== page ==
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“I have a gift for you.” She turns, looks at him, the face she knows so well. He’s smiling at her one of his secret, soft smiles, not the stilted kind he usually has on. She feels light on her feet, a child’s excitement warming her veins, and she wants to leap into his arms, but she stops herself. There is a small box wrapped in plain tissue paper the color of new grass, pale dewy green. She reaches her hand for it, but he shakes his head, and puts the hand with the box just out of reach. She giggles, her voice high-pitched, girly, still young. She lunges for the box, her bare feet expertly navigating around the sharper of the pebbles around the ancient oak tree Adrian is circling. He’s wearing his work shoes, black, shiny, and she hears the crunch crunch crunch of his each step as he moves graceful, dancer-like away from her. He doesn’t say anything, but the smile is still on, and his eyes, the brighter shade of her own, have light in them. The game amuses him, and she’s glad. She’d missed this. This–her favorite–smile, the amused light in his too-pretty eyes, the lightness on his feet, even with all the crunching his shoes are doing. She wants to hold on to it for as long as she can, and she has a feeling she wouldn’t have very long.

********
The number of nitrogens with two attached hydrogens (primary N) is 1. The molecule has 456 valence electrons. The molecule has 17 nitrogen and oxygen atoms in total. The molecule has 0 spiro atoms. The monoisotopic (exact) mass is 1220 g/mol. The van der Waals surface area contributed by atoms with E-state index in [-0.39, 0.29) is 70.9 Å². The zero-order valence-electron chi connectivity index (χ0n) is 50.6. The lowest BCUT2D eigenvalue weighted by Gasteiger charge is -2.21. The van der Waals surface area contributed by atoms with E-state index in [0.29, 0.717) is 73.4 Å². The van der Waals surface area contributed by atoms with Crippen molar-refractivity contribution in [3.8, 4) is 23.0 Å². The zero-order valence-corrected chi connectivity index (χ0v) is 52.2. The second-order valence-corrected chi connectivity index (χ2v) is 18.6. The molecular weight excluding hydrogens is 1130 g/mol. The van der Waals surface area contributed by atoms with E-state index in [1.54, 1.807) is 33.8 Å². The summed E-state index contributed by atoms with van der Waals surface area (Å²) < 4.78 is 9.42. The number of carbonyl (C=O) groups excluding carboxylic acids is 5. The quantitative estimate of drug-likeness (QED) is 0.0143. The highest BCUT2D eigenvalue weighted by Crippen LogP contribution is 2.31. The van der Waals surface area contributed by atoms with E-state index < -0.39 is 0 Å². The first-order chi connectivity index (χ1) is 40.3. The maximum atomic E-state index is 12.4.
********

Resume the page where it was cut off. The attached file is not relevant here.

“It’s just a silly little thing I’d picked up on the way, Jess,” he says, and throws her the box. She catches it easily, shakes it next to her head. There is a muted clanking sound coming from it, but she can’t place it. She flips it upside down, but it all looks the same, covered in paper. It feels very light. Too light to be what she’d been wishing for but knew he wasn’t ready to give her. She lifts it to her nose and sniffs it, and Adrian laughs, a full-on laugh, throaty and roiling.
“Well, go ahead and open it already,” he says, the laughter still in his voice. And she does. The box under all that green is a dark velvety blue, so dark it’s almost black even in the bright morning light. She touches the softness of it, finds the latch. She lets out a surprised gasp and sits down right there, on the grass, not caring that her pants will likely be stained green afterwards. There is a pair of delicate filigreed earrings in rose gold, a brilliant rendering of a pair of orb-weavers, complete with almost transparent threads of the web. Her sister’s earrings. The one she’d not seen since her birthday over two years ago. The one she’d never once told Adrian about, because she didn’t want him to do what her other boyfriends did once they knew. They pitied her, and when the pity got too much for her, they’d be angry at her for it, as if she’d somehow asked for their bloody pity in the first place. But always, always they’d left. Or she’d made them. Until Adrian. Because she’d never told him.